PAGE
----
Cape Cod town dedicates 'chair of honor' to POW/MIA
FALMOUTH, Mass. — For 2½ years, Harrison Baker trucked up and down the Burma Road, slogging through mud so thick it would take two days to travel 30 miles.
In the dry season, he would wear a dust mask, always worried about the bugs, the heat, the risk of malaria.
At 92, the Army veteran still feels lucky to have made it home from the Pacific theater to Massachusetts, especially on days like Friday, when the town of Falmouth dedicated a "chair of honor" for the more than 91,000 servicemen and women nationally who are unaccounted for since World War I, those were taken prisoner or went missing and never came back.
"They get you. There's just something inside of you. ... I can't explain it," Baker said. "The older you get, the more feeling you have for this kind of thing. It brings back a lot of stuff from 70 years ago."
Sitting with his cane in the back row, wearing a black hat embroidered with the words "World War II Veteran" inside Falmouth Town Hall, Baker looked on Friday as the curtain was lifted on a black fold-up chair cordoned off by red velvet ropes.
"It should not only be a few among us that help families carry the torch, year after year, decade after decade, for those who are missing," said Ahmed Mustafa, chairman of the town Veterans' Council. "It needs to be all of us, as one community."
The chair always will sit empty, honoring veterans in the Town Hall lobby with the POW/MIA symbol emblazoned in white on the seatback.
And while it is the first such chair to come to Cape Cod, veterans advocates and local officials said they hope it will not be the last.
"They're all just as important, but it is good to get down to the Cape and get our first one," said Joe D'Entremont, president of Rolling Thunder Massachusetts, adding that the veterans group is in the midst of bringing a similar chair to Yarmouth. "We're here to make sure everyone understands there are thousands and thousands of POWs and MIAs from America's past wars."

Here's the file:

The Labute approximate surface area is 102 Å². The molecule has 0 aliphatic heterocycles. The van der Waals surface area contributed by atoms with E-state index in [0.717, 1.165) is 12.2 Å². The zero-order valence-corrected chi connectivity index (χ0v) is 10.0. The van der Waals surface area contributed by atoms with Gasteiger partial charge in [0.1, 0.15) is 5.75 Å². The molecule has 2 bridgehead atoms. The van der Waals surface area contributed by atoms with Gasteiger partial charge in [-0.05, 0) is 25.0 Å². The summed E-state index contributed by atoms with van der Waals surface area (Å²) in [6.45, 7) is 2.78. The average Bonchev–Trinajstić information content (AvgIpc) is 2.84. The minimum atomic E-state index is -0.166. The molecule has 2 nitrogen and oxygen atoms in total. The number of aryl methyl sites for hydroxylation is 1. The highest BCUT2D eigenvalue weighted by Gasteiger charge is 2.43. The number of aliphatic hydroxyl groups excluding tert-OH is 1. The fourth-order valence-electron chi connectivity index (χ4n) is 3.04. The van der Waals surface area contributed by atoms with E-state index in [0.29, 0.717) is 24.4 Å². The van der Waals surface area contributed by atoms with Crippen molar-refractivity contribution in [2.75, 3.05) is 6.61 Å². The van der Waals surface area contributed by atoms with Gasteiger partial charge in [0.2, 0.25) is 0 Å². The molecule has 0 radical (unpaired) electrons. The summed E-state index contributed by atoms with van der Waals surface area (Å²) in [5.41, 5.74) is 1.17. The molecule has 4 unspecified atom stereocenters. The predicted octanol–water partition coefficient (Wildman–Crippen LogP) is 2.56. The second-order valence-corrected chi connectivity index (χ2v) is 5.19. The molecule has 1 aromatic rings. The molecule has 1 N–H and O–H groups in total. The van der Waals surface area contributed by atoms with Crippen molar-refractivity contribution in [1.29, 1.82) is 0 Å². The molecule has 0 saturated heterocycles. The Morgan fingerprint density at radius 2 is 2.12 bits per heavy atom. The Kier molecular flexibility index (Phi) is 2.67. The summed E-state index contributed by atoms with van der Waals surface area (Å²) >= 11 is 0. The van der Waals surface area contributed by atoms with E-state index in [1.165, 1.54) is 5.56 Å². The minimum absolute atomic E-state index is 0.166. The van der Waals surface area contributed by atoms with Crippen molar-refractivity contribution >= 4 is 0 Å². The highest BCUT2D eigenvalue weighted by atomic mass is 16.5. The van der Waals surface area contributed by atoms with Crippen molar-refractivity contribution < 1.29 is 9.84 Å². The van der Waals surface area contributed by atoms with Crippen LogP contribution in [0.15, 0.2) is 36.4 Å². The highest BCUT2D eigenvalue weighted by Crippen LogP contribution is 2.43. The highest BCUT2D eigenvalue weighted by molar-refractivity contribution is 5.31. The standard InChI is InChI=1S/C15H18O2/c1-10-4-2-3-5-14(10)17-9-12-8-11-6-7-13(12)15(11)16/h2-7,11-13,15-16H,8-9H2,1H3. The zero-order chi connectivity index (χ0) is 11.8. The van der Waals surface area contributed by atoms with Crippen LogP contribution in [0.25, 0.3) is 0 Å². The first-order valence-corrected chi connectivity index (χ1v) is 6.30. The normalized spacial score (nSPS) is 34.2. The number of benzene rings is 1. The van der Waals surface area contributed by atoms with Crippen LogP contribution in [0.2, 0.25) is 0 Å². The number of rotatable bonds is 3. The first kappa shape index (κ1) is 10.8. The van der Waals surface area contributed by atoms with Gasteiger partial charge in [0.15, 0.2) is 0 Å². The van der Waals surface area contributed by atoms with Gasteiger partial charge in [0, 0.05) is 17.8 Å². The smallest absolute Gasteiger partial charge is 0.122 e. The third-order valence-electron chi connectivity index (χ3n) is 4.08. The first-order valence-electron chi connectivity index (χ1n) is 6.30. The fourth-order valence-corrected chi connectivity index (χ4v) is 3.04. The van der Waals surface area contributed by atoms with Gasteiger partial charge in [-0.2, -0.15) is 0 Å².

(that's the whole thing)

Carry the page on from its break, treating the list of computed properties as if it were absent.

The dedication ceremony featured speeches from current and former state legislators such as state Rep. David Vieira, R-Falmouth, and former state Rep. Matthew Patrick, a Falmouth Democrat who lost to Vieira in 2010 but is now running to replace outgoing Senate President Therese Murray. Like Baker, Patrick's father served in the Pacific during World War II.
"They just deserve everything we can do for them," Patrick said of veterans.
State Rep. Vinny deMacedo, a Plymouth Republican who is also running for the Plymouth and Barnstable District state Senate seat, sat in the front row but did not have a speaking role.
Vieira recounted D'Entremont's presentation at the Statehouse, where he put one of the chairs outside the offices of Speaker Robert DeLeo and House Minority Leader Brad Jones to show the effort was bipartisan.
D'Entremont challenged legislators to help him put the chairs in every city and town hall, and Vieira returned to the Cape and contacted the three towns in his district: Bourne, Mashpee and Falmouth. In Falmouth, Julie Cramer, assistant to the director of Veterans' Services, said the town already had ordered the chair.
Vieira noted that the chair is portable and said he hopes it is taken to schools and community buildings "to make sure that no one forgets, that we always remember."
Though there aren't many, U.S. Rep. William Keating, D-Mass., said he still has calls to his office from constituents haunted by the fact that they have a friend or loved one who remains missing in action. The callers still have faith and hold on to hope, he said.
"That's what's important about this," he said.
"When people sacrifice so much, giving up themselves, when they move from their family, their loved ones, their communities, they never forgot that sense of duty. When they came under firefights, and their lives were at risk and some of them were wounded, they never forgot that sense of duty. And for those who were separated from their fellow soldiers and were prisoners of war, they still never forgot that duty. So it's important that Falmouth — the first community on the Cape to do this, followed by Yarmouth and I'm sure others — never forget as well."